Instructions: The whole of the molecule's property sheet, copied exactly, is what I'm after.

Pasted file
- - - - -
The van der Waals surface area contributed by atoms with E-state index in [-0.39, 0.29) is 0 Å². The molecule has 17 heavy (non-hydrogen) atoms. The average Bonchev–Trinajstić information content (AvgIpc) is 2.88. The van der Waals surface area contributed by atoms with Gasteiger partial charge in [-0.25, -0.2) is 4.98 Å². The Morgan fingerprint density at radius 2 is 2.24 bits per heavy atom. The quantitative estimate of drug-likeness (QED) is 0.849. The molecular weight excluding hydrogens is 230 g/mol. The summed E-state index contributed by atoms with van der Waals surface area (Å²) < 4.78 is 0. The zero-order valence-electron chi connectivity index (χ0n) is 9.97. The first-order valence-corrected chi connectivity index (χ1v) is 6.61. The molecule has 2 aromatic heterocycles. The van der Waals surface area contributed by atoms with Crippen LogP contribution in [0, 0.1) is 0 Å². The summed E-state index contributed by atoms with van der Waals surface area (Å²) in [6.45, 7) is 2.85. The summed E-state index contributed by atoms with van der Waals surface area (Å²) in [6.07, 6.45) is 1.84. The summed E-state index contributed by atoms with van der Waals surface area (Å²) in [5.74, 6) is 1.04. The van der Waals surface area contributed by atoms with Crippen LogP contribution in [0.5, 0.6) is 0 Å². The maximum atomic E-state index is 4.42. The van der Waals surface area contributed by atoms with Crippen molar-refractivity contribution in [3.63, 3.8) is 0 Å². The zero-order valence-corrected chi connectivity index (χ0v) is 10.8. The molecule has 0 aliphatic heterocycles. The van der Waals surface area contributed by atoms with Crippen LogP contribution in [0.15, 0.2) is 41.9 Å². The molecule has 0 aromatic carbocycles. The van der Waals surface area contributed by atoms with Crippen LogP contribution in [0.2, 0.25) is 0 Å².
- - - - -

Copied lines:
The van der Waals surface area contributed by atoms with E-state index in [-0.39, 0.29) is 0 Å². The molecule has 17 heavy (non-hydrogen) atoms. The average Bonchev–Trinajstić information content (AvgIpc) is 2.88. The van der Waals surface area contributed by atoms with Gasteiger partial charge in [-0.25, -0.2) is 4.98 Å². The Morgan fingerprint density at radius 2 is 2.24 bits per heavy atom. The quantitative estimate of drug-likeness (QED) is 0.849. The molecular weight excluding hydrogens is 230 g/mol. The summed E-state index contributed by atoms with van der Waals surface area (Å²) < 4.78 is 0. The zero-order valence-electron chi connectivity index (χ0n) is 9.97. The first-order valence-corrected chi connectivity index (χ1v) is 6.61. The molecule has 2 aromatic heterocycles. The van der Waals surface area contributed by atoms with Crippen LogP contribution in [0, 0.1) is 0 Å². The summed E-state index contributed by atoms with van der Waals surface area (Å²) in [6.45, 7) is 2.85. The summed E-state index contributed by atoms with van der Waals surface area (Å²) in [6.07, 6.45) is 1.84. The summed E-state index contributed by atoms with van der Waals surface area (Å²) in [5.74, 6) is 1.04. The van der Waals surface area contributed by atoms with Crippen LogP contribution in [0.5, 0.6) is 0 Å². The maximum atomic E-state index is 4.42. The van der Waals surface area contributed by atoms with Crippen molar-refractivity contribution in [3.63, 3.8) is 0 Å². The zero-order valence-corrected chi connectivity index (χ0v) is 10.8. The molecule has 0 aliphatic heterocycles. The van der Waals surface area contributed by atoms with Crippen LogP contribution in [0.15, 0.2) is 41.9 Å². The molecule has 0 aromatic carbocycles. The van der Waals surface area contributed by atoms with Crippen LogP contribution in [0.2, 0.25) is 0 Å².